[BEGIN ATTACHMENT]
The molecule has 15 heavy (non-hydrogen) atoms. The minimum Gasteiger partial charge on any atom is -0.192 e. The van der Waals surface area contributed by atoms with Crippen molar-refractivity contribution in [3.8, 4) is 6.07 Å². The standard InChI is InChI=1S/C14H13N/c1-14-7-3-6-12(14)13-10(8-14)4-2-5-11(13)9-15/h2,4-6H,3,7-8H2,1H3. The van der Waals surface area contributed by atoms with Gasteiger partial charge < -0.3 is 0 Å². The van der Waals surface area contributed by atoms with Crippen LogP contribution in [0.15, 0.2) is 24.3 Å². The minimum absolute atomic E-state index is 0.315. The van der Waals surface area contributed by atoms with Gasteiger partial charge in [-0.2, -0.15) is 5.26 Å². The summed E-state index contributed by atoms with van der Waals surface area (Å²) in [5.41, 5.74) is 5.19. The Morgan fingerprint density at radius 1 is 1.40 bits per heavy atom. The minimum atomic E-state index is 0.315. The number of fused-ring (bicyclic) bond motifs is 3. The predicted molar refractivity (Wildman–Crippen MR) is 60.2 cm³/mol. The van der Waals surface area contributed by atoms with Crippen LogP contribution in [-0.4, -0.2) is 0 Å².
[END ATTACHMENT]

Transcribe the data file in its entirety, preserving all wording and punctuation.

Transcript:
The molecule has 15 heavy (non-hydrogen) atoms. The minimum Gasteiger partial charge on any atom is -0.192 e. The van der Waals surface area contributed by atoms with Crippen molar-refractivity contribution in [3.8, 4) is 6.07 Å². The standard InChI is InChI=1S/C14H13N/c1-14-7-3-6-12(14)13-10(8-14)4-2-5-11(13)9-15/h2,4-6H,3,7-8H2,1H3. The van der Waals surface area contributed by atoms with Gasteiger partial charge < -0.3 is 0 Å². The van der Waals surface area contributed by atoms with Crippen LogP contribution in [0.15, 0.2) is 24.3 Å². The minimum absolute atomic E-state index is 0.315. The van der Waals surface area contributed by atoms with Gasteiger partial charge in [-0.2, -0.15) is 5.26 Å². The summed E-state index contributed by atoms with van der Waals surface area (Å²) in [5.41, 5.74) is 5.19. The Morgan fingerprint density at radius 1 is 1.40 bits per heavy atom. The minimum atomic E-state index is 0.315. The number of fused-ring (bicyclic) bond motifs is 3. The predicted molar refractivity (Wildman–Crippen MR) is 60.2 cm³/mol. The van der Waals surface area contributed by atoms with Crippen LogP contribution in [-0.4, -0.2) is 0 Å².